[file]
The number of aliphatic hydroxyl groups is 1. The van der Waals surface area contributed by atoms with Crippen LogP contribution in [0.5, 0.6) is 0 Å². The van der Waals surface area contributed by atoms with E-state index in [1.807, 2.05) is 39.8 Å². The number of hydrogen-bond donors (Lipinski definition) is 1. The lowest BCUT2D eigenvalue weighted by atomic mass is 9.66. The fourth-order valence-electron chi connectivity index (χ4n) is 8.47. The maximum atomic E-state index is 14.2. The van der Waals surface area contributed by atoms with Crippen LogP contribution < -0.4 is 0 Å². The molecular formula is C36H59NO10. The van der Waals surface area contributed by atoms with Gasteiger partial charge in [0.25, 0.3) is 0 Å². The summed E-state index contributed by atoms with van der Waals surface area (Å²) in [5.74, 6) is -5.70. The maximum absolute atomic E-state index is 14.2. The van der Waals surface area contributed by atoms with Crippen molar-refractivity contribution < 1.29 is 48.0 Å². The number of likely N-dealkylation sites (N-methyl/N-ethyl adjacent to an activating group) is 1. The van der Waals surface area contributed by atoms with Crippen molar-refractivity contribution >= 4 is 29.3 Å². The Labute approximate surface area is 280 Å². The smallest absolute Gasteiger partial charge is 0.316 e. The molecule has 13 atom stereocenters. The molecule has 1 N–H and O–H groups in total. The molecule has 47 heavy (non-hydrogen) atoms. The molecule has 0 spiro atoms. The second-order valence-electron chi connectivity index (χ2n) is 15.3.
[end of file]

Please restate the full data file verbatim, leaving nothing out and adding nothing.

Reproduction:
The number of aliphatic hydroxyl groups is 1. The van der Waals surface area contributed by atoms with Crippen LogP contribution in [0.5, 0.6) is 0 Å². The van der Waals surface area contributed by atoms with E-state index in [1.807, 2.05) is 39.8 Å². The number of hydrogen-bond donors (Lipinski definition) is 1. The lowest BCUT2D eigenvalue weighted by atomic mass is 9.66. The fourth-order valence-electron chi connectivity index (χ4n) is 8.47. The maximum atomic E-state index is 14.2. The van der Waals surface area contributed by atoms with Crippen LogP contribution < -0.4 is 0 Å². The molecular formula is C36H59NO10. The van der Waals surface area contributed by atoms with Gasteiger partial charge in [0.25, 0.3) is 0 Å². The summed E-state index contributed by atoms with van der Waals surface area (Å²) in [5.74, 6) is -5.70. The maximum absolute atomic E-state index is 14.2. The van der Waals surface area contributed by atoms with Crippen molar-refractivity contribution < 1.29 is 48.0 Å². The number of likely N-dealkylation sites (N-methyl/N-ethyl adjacent to an activating group) is 1. The van der Waals surface area contributed by atoms with Crippen molar-refractivity contribution >= 4 is 29.3 Å². The Labute approximate surface area is 280 Å². The smallest absolute Gasteiger partial charge is 0.316 e. The molecule has 13 atom stereocenters. The molecule has 1 N–H and O–H groups in total. The molecule has 47 heavy (non-hydrogen) atoms. The molecule has 0 spiro atoms. The second-order valence-electron chi connectivity index (χ2n) is 15.3.